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Launching a 3-year learning exchange with the Kettering Foundation

NCDD is pleased to announce that we are embarking upon an exciting three-year “learning exchange” with the Kettering Foundation.

This research with Kettering focuses on documenting and making explicit what NCDD is learning in areas of mutual importance to Kettering, to NCDD, and to our field. Specifically, under this agreement, we will:

  • Explore the capacity and track record of collaboration among practitioners in public dialogue and deliberation, while exploring new opportunities as well. This joint research will give us the opportunity to think through—with many of you—the obstacles to collaboration in our field and how to overcome them.
  • Leverage our network to help quantify the level of dialogue and deliberation in the U.S. We’ll be surveying you in a number of ways to find out where, when, and how often you’re engaging people; what your organizations’ strengths and specialties are; and what your hopes and challenges are. The goal is to inventory the assets that exist in our field as a whole—and present that information in ways that public administrators, funders, potential sponsoring organizations, the media, and all of you can access.

We will certainly need your help for these efforts to be successful. Many of you are working together on a wide variety of projects already. We ask that over these next few years, you help us to learn from your work and explore with us what’s possible. We’ll also be looking for people to help us catalog, report on, and map what we’re learning. Ideas, input and involvement from our members will be critical in all our upcoming work with Kettering.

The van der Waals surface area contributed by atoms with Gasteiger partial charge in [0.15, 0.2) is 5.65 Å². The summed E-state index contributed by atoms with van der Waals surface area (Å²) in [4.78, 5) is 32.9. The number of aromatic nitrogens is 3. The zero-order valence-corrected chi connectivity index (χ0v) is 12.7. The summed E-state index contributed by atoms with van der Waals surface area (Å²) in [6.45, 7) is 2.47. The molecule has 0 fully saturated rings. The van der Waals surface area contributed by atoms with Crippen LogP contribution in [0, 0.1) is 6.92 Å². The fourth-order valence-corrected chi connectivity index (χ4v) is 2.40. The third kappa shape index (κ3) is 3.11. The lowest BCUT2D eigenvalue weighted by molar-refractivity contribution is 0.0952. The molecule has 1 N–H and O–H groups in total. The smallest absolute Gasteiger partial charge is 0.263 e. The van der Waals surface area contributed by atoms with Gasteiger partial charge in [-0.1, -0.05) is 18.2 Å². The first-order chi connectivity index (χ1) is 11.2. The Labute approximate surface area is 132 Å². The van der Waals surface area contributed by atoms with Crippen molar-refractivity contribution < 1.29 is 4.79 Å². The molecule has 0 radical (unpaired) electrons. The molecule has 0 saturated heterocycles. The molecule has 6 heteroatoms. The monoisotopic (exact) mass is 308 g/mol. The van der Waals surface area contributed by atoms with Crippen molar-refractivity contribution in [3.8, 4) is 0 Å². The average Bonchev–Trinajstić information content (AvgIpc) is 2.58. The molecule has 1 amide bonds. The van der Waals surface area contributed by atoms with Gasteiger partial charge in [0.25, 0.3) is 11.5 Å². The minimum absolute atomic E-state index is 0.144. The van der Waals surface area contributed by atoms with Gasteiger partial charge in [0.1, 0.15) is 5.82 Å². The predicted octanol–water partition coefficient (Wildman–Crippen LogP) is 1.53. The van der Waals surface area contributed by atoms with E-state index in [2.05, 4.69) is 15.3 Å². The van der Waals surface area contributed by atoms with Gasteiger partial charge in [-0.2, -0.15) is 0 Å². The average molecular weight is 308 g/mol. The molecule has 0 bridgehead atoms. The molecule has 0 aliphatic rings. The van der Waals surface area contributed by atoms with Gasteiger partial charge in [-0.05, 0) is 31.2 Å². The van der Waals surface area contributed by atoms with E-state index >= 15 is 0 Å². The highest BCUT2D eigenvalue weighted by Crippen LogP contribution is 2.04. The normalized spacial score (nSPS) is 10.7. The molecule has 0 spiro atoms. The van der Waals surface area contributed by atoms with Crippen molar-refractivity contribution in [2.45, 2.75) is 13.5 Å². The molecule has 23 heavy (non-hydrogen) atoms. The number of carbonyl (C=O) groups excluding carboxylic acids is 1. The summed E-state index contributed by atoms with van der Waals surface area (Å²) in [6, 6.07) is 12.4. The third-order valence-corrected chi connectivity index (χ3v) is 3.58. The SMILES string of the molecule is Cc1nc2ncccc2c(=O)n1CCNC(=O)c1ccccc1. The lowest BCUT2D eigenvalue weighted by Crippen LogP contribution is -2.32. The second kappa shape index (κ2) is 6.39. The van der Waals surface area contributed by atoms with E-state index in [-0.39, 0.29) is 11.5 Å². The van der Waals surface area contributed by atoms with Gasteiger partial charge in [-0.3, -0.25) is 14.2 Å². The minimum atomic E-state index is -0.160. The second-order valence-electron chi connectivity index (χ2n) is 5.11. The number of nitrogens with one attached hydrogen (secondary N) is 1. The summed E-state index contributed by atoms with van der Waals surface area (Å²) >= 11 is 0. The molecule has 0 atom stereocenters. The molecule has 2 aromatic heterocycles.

I am so excited about this opportunity to work more closely with the Kettering Foundation and to create a better climate for dialogue and deliberation, at a time when our world so desperately needs it. Please join me in celebrating our new venture.

About the Kettering Foundation…

The Kettering Foundation is a nonprofit operating foundation rooted in the American tradition of cooperative research. Kettering’s primary research question is “What does it take to make democracy work as it should?” Kettering’s research is distinctive because it is conducted from the perspective of citizens and focuses on what people can do collectively to address problems affecting their lives, their communities, and their nation.

The foundation seeks to identify and address the challenges to making democracy work as it should through interrelated program areas that focus on citizenscommunities, and institutions. Guiding Kettering’s research are three hypotheses. Kettering’s research suggests that democracy requires:

  • Responsible citizens who can make sound choices about their future;
  • Communities of citizens acting together to address common problems; and
  • Institutions with public legitimacy that contribute to strengthening society.